Now, that's not always the case, particularly in financial services, because a client's burden is so heavy and they're so paranoid about what we're gonna say to the public or put out online that it can be difficult to sort of get these things approved. So, I've managed to work around that and with the monthly sort of economic update, that is my prompt to sort of kick in. But it is difficult at times. You still try to run your own practice and get things. So, yeah, to be honest, last month was probably a week late and it started making me think, yeah, is this sustainable? So, yeah, it's not easy. You've really gotta think hard about, yeah, are you up for this? Are you really gonna be able to do it? And so I'm still in there. Let's see if I'm still there in 12 months' time.
Chris: So, look, you've touched on I think a real pain point for people looking to do this and you're a tech savvy person. You like to get your fingers sticky in the technicalities of video creation. Talk to me more about the communication side of this because ultimately this is the mechanism. What you're doing, what you're talking about, is the mechanism for communication or delivery of a message. Now, what has been the focus or the outcome for the viewer? For the people, for the clients, for the people that are actually consuming the content? What are they saying?
"Clients love it, their retention or engagement levels are sort of 70%-80%, so that is pretty good."
I'm trying to keep it to 90 seconds, but unfortunately sometimes it sort of stretches out to 2 minutes, so there's a bit of an issue trying to get it a bit tighter as far as the script is concerned. But it's good feedback. You need at least 12 touch points per with the client is what practice management says, ideally 15. I think I've got potentially 20 or 22 touch points. Our clients are well and truly getting sort of 15, but it's even more now with this monthly video.
It's Another Quality Client Engagement Tool
So, if I haven't seen a client in say, three or four months or spoken to them on the phone, then this monthly video doesn't replace that completely, but I'm still in their inbox. There's my face, there's my voice. I'm still there. I'm still in business. All right, I haven't gone anywhere. And so it's just another quality touch point. It's another quality client engagement tool. And what better way to do it than video which is the new mega trend. Let's be honest. These newsletters, the newsletters I get, they're just boring. Does a client wanna sit there and consume your newsletter you think is fantastic for like 5 or 10 minutes as compared to maybe a 90-second video? I know which one I'd choose every time.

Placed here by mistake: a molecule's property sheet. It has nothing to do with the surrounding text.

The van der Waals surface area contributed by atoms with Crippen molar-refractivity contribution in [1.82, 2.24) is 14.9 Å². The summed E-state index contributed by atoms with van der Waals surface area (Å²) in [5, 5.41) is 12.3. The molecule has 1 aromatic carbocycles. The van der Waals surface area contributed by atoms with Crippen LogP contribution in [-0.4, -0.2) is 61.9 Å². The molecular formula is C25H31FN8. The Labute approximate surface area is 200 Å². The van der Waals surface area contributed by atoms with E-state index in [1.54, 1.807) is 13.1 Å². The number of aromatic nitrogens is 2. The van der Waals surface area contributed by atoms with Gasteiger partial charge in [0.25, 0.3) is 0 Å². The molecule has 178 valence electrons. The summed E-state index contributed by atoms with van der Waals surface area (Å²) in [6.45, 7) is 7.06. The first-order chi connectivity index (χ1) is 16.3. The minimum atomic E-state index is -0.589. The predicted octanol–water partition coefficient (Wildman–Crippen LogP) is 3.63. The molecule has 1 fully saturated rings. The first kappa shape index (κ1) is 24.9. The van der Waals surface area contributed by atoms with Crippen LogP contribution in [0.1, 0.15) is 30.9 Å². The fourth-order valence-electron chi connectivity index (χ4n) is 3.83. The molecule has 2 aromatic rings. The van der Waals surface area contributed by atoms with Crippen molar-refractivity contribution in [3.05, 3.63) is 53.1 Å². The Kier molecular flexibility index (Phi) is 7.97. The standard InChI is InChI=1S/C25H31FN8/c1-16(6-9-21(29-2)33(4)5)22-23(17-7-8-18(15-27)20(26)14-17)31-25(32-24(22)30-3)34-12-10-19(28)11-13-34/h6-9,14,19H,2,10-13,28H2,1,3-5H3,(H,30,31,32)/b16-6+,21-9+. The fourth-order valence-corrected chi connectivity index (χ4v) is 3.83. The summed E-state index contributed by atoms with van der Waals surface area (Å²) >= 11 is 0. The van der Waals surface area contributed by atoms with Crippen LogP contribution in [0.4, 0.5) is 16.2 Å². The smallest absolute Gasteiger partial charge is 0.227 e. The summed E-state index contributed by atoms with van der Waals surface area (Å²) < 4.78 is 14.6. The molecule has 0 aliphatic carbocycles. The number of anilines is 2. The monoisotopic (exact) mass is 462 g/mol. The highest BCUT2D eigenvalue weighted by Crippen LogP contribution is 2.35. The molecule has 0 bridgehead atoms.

And it also forces you to sort of get to the point. Don't ramble. I might just talk briefly about this, Chris. There's a lot of talk out there should it be scripted or should I just talk off the cuff? And yet a lot of people are saying, "Ah, just talk off the cuff. It's more natural and all that." Well, that's great, but most people that do that just ramble on. Respect your client's time. Two and a half minutes of you jabbering on when you could have probably done it in 90 seconds is, to me, respect to the client.
So I'm a big advocate of scripting. Now, it then comes down to you, the talent, of whether or not you can pull off reading a script and make it sound natural. And so that's where the practice comes in. So, I guess, you know, if you can talk to camera and be succinct, fantastic, but that's finance reporters. That's not us. So, yeah, I'd say start with scripting and maybe go off the cuff if you get really, really good at it.
Chris: Yeah, good on you, Lyle. That's some really great information and it looks like we've trained you very well. Ninety second rule, absolutely vital. Your audience drop off after that first minute is likely to be 50%. This is a key, key thing that you've got to start thinking about. Lyle's got his point. Rambling is not enough these days.
And talking in a language that your audience actually understands is my next point. You have to be able to communicate on a level that is clear, that does not talk over their heads, because otherwise, what's the point? Rambling, as Lyle said, or talking in technicalities is certainly not going to capture an entire audience.